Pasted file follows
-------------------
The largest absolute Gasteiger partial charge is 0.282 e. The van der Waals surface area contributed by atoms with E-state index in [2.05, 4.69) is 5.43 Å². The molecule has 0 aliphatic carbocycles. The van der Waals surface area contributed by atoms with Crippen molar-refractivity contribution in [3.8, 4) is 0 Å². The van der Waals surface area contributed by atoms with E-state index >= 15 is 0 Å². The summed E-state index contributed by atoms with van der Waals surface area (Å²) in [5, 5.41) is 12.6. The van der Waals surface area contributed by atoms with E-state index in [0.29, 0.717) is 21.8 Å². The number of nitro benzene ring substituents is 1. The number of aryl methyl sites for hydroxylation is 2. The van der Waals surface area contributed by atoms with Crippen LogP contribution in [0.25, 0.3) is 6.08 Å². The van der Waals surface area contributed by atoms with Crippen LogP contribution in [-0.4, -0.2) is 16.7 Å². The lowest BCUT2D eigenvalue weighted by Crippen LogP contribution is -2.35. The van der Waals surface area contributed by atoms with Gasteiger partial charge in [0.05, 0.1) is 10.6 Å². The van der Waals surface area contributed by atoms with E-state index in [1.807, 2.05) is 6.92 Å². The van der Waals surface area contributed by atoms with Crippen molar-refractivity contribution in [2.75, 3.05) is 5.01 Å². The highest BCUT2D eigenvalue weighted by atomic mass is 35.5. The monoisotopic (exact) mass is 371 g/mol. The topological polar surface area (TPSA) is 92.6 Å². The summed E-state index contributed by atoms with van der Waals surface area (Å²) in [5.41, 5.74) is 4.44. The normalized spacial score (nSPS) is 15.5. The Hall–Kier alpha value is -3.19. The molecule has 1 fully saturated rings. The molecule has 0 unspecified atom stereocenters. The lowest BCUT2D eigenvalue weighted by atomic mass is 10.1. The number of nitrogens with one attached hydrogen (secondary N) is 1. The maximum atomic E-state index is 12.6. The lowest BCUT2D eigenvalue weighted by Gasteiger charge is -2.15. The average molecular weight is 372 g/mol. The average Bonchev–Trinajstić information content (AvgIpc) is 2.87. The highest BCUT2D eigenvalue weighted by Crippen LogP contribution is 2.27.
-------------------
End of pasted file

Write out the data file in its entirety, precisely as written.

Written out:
The largest absolute Gasteiger partial charge is 0.282 e. The van der Waals surface area contributed by atoms with E-state index in [2.05, 4.69) is 5.43 Å². The molecule has 0 aliphatic carbocycles. The van der Waals surface area contributed by atoms with Crippen molar-refractivity contribution in [3.8, 4) is 0 Å². The van der Waals surface area contributed by atoms with E-state index >= 15 is 0 Å². The summed E-state index contributed by atoms with van der Waals surface area (Å²) in [5, 5.41) is 12.6. The van der Waals surface area contributed by atoms with E-state index in [0.29, 0.717) is 21.8 Å². The number of nitro benzene ring substituents is 1. The number of aryl methyl sites for hydroxylation is 2. The van der Waals surface area contributed by atoms with Crippen LogP contribution in [0.25, 0.3) is 6.08 Å². The van der Waals surface area contributed by atoms with Crippen LogP contribution in [-0.4, -0.2) is 16.7 Å². The lowest BCUT2D eigenvalue weighted by Crippen LogP contribution is -2.35. The van der Waals surface area contributed by atoms with Gasteiger partial charge in [0.05, 0.1) is 10.6 Å². The van der Waals surface area contributed by atoms with E-state index in [1.807, 2.05) is 6.92 Å². The van der Waals surface area contributed by atoms with Crippen molar-refractivity contribution in [2.75, 3.05) is 5.01 Å². The highest BCUT2D eigenvalue weighted by atomic mass is 35.5. The monoisotopic (exact) mass is 371 g/mol. The topological polar surface area (TPSA) is 92.6 Å². The summed E-state index contributed by atoms with van der Waals surface area (Å²) in [5.41, 5.74) is 4.44. The normalized spacial score (nSPS) is 15.5. The Hall–Kier alpha value is -3.19. The molecule has 1 fully saturated rings. The molecule has 0 unspecified atom stereocenters. The lowest BCUT2D eigenvalue weighted by atomic mass is 10.1. The number of nitrogens with one attached hydrogen (secondary N) is 1. The maximum atomic E-state index is 12.6. The lowest BCUT2D eigenvalue weighted by Gasteiger charge is -2.15. The average molecular weight is 372 g/mol. The average Bonchev–Trinajstić information content (AvgIpc) is 2.87. The highest BCUT2D eigenvalue weighted by Crippen LogP contribution is 2.27.